April 16, 2015
Dear NCSLMA Members and Friends,
Our organization is always looking for ways to support you as a professional. As part of this effort, we have recently added a Book Challenge form to our website. The purpose of this form is to gather information about challenges around the state and assist librarians who need support during a challenge. Those reporting a challenge may choose whether or not to include contact information and may report as much or as little information as they feel comfortable sharing. You can access the form here. While we hope you will not be in need of this form, if you do find yourself facing a book challenge, please remember to report it and request help if needed.
Meredith Hill, Intellectual Freedom Committee Chair
Joanna Gerakios, President
© North Carolina School Library Media Association
514 Daniels Street, #130 Raleigh, NC 27605
Analyzing Poetry: Imagery & Emotions Grades 3-5 / ELA / Gifted
CCSS: ELA.RL.5.4 ELA.W.5.1a
Teaching Channel has a lot of wonderful videos that provide lessons that help meet the Common Core Objectives. The link below is just one of the many lessons provided.
Watch students compare and contrast two poems by Langston Hughes, and then collaborate to create collages in the style of an artist who grew up during the Harlem Renaissance.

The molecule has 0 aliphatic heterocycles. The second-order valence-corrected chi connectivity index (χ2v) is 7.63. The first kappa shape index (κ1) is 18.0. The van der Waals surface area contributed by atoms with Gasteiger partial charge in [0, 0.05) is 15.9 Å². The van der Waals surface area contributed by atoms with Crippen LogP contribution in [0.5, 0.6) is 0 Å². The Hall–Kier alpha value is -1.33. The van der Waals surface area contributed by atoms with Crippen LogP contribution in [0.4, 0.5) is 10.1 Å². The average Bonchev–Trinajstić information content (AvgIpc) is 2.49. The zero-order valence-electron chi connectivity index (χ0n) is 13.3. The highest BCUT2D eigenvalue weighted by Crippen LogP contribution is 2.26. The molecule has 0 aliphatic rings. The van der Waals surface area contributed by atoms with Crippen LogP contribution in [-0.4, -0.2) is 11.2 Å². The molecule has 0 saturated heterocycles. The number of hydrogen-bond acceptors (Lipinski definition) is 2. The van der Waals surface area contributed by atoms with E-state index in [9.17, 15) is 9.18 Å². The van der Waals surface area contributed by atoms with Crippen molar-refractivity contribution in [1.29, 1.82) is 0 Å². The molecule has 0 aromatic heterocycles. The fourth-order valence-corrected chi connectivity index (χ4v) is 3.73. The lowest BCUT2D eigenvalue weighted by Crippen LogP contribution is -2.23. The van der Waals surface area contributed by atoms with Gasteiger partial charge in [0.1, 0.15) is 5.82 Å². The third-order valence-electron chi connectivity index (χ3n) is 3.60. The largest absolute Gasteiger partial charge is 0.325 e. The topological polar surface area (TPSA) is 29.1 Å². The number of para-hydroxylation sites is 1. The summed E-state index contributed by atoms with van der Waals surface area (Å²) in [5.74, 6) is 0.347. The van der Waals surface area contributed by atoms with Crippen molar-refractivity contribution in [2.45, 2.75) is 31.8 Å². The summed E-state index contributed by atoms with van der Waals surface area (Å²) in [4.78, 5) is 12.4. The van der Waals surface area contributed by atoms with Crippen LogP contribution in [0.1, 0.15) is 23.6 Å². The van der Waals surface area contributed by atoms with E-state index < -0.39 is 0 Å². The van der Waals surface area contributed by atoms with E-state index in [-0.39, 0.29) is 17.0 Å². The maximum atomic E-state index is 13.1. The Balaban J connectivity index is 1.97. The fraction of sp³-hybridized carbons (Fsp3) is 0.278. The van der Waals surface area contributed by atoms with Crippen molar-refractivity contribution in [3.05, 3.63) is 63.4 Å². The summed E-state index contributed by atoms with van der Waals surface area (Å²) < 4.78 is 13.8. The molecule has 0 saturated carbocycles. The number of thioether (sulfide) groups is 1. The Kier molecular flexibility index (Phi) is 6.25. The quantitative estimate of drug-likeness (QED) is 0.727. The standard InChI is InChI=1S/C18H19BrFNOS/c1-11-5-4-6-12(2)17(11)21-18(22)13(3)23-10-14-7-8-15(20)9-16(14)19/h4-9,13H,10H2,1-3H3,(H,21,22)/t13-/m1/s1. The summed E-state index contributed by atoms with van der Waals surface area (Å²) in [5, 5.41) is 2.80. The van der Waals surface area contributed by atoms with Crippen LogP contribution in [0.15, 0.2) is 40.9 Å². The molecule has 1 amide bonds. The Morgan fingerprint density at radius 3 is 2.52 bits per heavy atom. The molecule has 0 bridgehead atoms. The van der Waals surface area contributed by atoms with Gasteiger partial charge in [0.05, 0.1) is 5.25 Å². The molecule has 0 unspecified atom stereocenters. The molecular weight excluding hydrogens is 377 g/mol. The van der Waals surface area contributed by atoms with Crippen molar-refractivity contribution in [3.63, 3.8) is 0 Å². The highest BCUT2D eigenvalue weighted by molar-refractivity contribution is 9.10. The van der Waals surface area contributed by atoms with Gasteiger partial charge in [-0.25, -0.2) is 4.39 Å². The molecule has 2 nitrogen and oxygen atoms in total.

Alternative Book Reports for the 21st Century
Book reports have been a staple in American English classes for decades. Students use them to prove their ability to think critically, read deeply, and express their ideas in an eloquent manner.
However, many educators argue that they’re no longer relevant in the modern classroom. After all, most information in the digital world is now presented in other formats—television, podcasts, YouTube—and paper posters haven’t been considered the best way to present information in decades.
As teachers, our job is to prepare students to think, analyze, and present ideas in formats that they’ll most commonly experience in the world they enter into as adults.
“Our job is to prepare students to think, analyze, and present ideas in formats that they’ll most commonly experience in the world they enter into as adults.”